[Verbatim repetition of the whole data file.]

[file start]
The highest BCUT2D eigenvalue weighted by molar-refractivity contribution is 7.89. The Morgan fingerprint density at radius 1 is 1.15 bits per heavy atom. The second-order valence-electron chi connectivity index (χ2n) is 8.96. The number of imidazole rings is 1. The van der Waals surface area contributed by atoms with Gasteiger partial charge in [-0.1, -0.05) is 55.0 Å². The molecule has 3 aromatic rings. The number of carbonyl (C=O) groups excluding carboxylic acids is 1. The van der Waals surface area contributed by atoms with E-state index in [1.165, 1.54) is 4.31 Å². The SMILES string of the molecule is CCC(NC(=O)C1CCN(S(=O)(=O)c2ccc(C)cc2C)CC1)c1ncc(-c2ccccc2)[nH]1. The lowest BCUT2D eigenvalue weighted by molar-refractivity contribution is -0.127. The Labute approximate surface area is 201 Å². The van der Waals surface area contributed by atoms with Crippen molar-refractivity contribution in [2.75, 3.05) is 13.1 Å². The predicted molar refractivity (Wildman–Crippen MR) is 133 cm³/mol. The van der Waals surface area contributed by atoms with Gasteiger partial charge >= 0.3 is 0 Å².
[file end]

The highest BCUT2D eigenvalue weighted by molar-refractivity contribution is 7.89. The Morgan fingerprint density at radius 1 is 1.15 bits per heavy atom. The second-order valence-electron chi connectivity index (χ2n) is 8.96. The number of imidazole rings is 1. The van der Waals surface area contributed by atoms with Gasteiger partial charge in [-0.1, -0.05) is 55.0 Å². The molecule has 3 aromatic rings. The number of carbonyl (C=O) groups excluding carboxylic acids is 1. The van der Waals surface area contributed by atoms with E-state index in [1.165, 1.54) is 4.31 Å². The SMILES string of the molecule is CCC(NC(=O)C1CCN(S(=O)(=O)c2ccc(C)cc2C)CC1)c1ncc(-c2ccccc2)[nH]1. The lowest BCUT2D eigenvalue weighted by molar-refractivity contribution is -0.127. The Labute approximate surface area is 201 Å². The van der Waals surface area contributed by atoms with Crippen molar-refractivity contribution in [2.75, 3.05) is 13.1 Å². The predicted molar refractivity (Wildman–Crippen MR) is 133 cm³/mol. The van der Waals surface area contributed by atoms with Gasteiger partial charge >= 0.3 is 0 Å².